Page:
Sqlite is an in-process database, which means that its performance characteristic is going to be similar to a well optimized application that uses a file to store data. In an IaaS or PaaS cluster, an Sqlite website can be infinitely scaled out extremely easily for small, read-only sites. Simply deploy a new application server with a copy of the sqlite file,...


5

Don't guess, measure When you have an issue related to performance, don't guess. Grab a profiler, measure your code, and decide what to optimize based on the results, not your or somebody else's guesses. Your first guess is that sqlite3 is slow. Your second guess is that you have memory leaks. Chances are, you'll find when profiling your app that neither ...


5

I can't add comments to expand on k3b's answer... so I have to add a new answer. YOU should decide how to handle the onUpgrade process yourself. Notice the arguments in onUpgrade: public void onUpgrade(final SQLiteDatabase db, final int oldVersion, final int newVersion) {...} You are provided with the "oldVersion" and the "newVersion". oldVersion is the ...


5

I asked the same question years ago and actually built the app both ways. The build-my-own database version was a lot of fun, but it was a toy. Using a real database enabled a commercial product that performs well under stress. SQL Database SQL lets you write one-liners for most of the kinds of reports you are talking about - one-liners that other ...


4

This is something I've long desired as well. But a kernel scheduler only has to decide what task to run right now, not when in the future to run other tasks. So those schedulers may help you with part of the problem, but there is a lot more here than they solve. And they have a key bit of information you aren't keeping; namely if a task is blocked or not. ...


4

Putting on my IT Director hat I see a few no-gos here: Risk of data corruption. Perhaps more percieved than real but end of the day this is a non-transactional file type DB that does not have much if any recourse to bad writes besides asking if you've got a recent backup. Speaking of which . . . How do I back this thing up? In a manner I know I've got a ...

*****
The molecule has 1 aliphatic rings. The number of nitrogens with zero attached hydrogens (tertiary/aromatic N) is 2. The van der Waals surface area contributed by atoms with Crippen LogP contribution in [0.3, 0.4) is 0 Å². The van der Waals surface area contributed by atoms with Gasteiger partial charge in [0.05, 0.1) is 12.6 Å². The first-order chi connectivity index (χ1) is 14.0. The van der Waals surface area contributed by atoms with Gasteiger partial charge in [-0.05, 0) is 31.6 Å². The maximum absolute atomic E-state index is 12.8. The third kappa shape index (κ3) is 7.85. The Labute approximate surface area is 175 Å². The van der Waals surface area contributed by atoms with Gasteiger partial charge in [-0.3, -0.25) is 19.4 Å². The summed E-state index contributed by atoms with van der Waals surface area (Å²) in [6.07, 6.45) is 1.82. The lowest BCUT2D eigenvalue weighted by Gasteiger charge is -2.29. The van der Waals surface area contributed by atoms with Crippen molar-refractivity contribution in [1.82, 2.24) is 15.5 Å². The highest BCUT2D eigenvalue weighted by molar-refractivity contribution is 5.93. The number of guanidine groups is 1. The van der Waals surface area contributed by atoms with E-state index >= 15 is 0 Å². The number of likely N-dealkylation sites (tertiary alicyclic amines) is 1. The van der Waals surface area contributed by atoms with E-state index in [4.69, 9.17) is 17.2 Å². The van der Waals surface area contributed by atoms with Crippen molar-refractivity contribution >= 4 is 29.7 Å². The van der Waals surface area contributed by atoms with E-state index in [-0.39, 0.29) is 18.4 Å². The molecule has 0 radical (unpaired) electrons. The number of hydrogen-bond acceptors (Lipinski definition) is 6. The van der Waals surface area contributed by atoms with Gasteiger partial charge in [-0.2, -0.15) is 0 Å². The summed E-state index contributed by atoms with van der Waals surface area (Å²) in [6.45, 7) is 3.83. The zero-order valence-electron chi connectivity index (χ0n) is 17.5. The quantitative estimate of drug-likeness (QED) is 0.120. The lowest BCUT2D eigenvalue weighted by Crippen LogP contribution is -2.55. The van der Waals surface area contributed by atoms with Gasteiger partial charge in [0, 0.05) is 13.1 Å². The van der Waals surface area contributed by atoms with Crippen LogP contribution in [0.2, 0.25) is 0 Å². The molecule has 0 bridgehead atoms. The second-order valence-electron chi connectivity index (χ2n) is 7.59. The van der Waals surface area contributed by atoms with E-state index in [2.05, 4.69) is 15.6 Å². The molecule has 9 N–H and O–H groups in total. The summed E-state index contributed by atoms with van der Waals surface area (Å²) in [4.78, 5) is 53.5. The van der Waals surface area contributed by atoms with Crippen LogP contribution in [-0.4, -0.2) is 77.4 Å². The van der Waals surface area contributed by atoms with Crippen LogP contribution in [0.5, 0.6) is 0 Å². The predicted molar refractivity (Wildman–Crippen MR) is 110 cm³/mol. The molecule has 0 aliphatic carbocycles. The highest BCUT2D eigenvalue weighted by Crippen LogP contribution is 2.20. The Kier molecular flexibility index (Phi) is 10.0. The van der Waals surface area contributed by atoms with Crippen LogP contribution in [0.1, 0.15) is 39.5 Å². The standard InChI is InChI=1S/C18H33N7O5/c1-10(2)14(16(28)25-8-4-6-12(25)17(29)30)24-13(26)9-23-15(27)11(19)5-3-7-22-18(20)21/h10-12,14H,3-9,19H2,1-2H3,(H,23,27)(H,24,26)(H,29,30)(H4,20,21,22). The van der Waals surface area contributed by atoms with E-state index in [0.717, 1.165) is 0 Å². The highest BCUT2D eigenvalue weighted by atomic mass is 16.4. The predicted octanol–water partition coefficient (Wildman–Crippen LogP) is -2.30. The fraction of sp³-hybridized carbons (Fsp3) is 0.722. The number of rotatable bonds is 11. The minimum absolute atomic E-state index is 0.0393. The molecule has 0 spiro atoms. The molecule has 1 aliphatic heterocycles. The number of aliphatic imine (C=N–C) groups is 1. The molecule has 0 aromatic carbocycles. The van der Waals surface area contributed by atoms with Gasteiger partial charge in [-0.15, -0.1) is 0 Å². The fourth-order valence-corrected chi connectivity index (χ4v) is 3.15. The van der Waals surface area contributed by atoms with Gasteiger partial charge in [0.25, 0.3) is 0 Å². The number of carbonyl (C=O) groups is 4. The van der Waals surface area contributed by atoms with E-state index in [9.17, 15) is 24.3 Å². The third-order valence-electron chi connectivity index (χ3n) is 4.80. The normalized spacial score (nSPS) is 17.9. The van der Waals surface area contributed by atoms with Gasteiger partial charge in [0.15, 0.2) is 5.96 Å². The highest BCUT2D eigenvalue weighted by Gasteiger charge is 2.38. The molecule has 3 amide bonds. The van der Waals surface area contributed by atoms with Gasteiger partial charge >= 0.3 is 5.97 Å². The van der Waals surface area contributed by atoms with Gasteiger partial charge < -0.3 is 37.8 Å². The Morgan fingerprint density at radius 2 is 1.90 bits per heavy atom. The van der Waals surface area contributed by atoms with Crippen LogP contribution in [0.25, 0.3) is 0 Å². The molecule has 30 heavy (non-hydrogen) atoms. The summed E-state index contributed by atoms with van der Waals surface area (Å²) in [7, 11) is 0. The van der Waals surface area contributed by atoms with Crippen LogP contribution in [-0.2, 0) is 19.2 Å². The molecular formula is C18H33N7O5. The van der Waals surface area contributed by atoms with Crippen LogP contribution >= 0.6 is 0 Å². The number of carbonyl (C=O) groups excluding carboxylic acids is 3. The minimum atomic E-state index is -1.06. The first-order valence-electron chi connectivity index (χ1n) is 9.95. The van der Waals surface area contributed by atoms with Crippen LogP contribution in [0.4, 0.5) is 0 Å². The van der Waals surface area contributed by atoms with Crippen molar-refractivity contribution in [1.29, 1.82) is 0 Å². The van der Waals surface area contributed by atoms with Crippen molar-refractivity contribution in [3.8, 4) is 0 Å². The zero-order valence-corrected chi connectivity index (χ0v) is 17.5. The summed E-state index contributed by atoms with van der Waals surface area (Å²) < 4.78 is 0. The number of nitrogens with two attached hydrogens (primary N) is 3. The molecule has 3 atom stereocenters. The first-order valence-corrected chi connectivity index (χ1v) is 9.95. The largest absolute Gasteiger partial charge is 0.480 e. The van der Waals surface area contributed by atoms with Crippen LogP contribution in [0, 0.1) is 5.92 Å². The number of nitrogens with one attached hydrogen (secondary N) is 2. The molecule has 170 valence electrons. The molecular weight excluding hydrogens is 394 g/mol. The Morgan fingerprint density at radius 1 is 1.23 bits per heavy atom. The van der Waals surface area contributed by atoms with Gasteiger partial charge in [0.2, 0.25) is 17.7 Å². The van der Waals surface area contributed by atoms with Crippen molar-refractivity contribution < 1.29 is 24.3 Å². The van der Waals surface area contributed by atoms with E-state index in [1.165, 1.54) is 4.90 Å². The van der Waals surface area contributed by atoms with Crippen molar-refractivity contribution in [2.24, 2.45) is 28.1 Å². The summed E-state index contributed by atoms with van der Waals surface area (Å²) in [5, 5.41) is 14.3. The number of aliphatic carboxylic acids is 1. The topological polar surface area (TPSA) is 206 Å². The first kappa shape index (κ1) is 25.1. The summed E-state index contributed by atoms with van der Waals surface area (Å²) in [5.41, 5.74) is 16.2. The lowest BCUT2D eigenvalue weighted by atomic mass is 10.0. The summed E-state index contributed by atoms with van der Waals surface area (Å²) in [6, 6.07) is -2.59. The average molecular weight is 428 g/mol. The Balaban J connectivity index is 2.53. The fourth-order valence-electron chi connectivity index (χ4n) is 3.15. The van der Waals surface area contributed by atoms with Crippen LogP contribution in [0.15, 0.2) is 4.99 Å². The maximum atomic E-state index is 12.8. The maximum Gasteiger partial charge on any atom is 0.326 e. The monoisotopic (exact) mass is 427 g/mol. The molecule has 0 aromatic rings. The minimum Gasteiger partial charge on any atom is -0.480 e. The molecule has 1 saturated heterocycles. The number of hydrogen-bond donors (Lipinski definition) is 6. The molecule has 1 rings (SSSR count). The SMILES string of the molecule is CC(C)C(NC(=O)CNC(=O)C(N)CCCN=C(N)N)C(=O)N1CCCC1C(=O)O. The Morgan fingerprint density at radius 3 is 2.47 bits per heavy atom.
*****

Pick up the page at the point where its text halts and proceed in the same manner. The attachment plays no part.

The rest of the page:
4

Because SQLite is a simple self-contained library, and because most SQLite databases (on an Android tablet or Google Chrome computer) are very probably accessed by only one (or a few) processes or threads at a time. (Accessing or saving cookies happens rarely in a browser, probably at most on each page reload, and they are probably also cached in the browser)...


4

There are a couple benefits to storing the day of the week as a bitarray. Fewer resources - as you've said, there would be 7 integer columns to support a separated day of the week schema. This probably won't be a big issue in a small database like the one you're describing. I wouldn't base a decision on this advantage alone. Easy querying - I think this is ...


4

The largish legacy application I maintain has gone back and forth on this over the years, but has evolved towards keeping most settings in the DB. Yes, the DB connection string is read from the config file. This is a desktop application that heavily uses a DB and which has quite a few settings. If you have very few this will be less applicable, but these are ...


4

SQLite is an in-process database. If you are only ever going to have a single process running your website, then it is fine. If you ever need to have more than one process (and likely even more than one thread) writing to the same database, SQLite is not for you. It's that simple. This basically means that you can only be handling one request at a time [1],...


4

It happens to be possible to use SQLite databases as a data interchange format, but it's not a particularly good solution. Why? You are looking for a compact data exchange format. In contrast, SQLite's goal is to store data in a manner that is easily queried and modified on disk. This is not necessarily a compact format, e.g. if the database contains free ...


4

You should look into what kind of barcode the books are using you are going to store. Take a look here for more information about bar codes https://barcode.tec-it.com/en/EAN13?data=978020137962 You should also look into if you need to store leading zeros. And your primary key does not have to be the value from the bar code.


3

I wrote this stuff a long time ago for a C++ application and made a post on my blog. Here's a quick summary (since the original article is quite long and contains file attachments): In SQLite you write callbacks in raw C++: Header file (file.h) #include <iostream> #include <sqlite3.h> #include <cstdlib> #include <assert.h> void ...


3

@Samuel's answer is fine, nevertheless I like to play the devil's advocate here and argue for a slightly different point of view. IMHO It is - more or less - a matter of taste. If you store one or seven integers per record in a database will be most likely negligible for any kind of real world application, as long as you do not expect to manage several ...


3

The .sqlite file is the complete database. It's one of the big features of sqlite in that it's single-file with binary compatibility between platforms. From the About SQLite page (emphasis added): SQLite is an embedded SQL database engine. Unlike most other SQL databases, SQLite does not have a separate server process. SQLite reads and writes directly to ...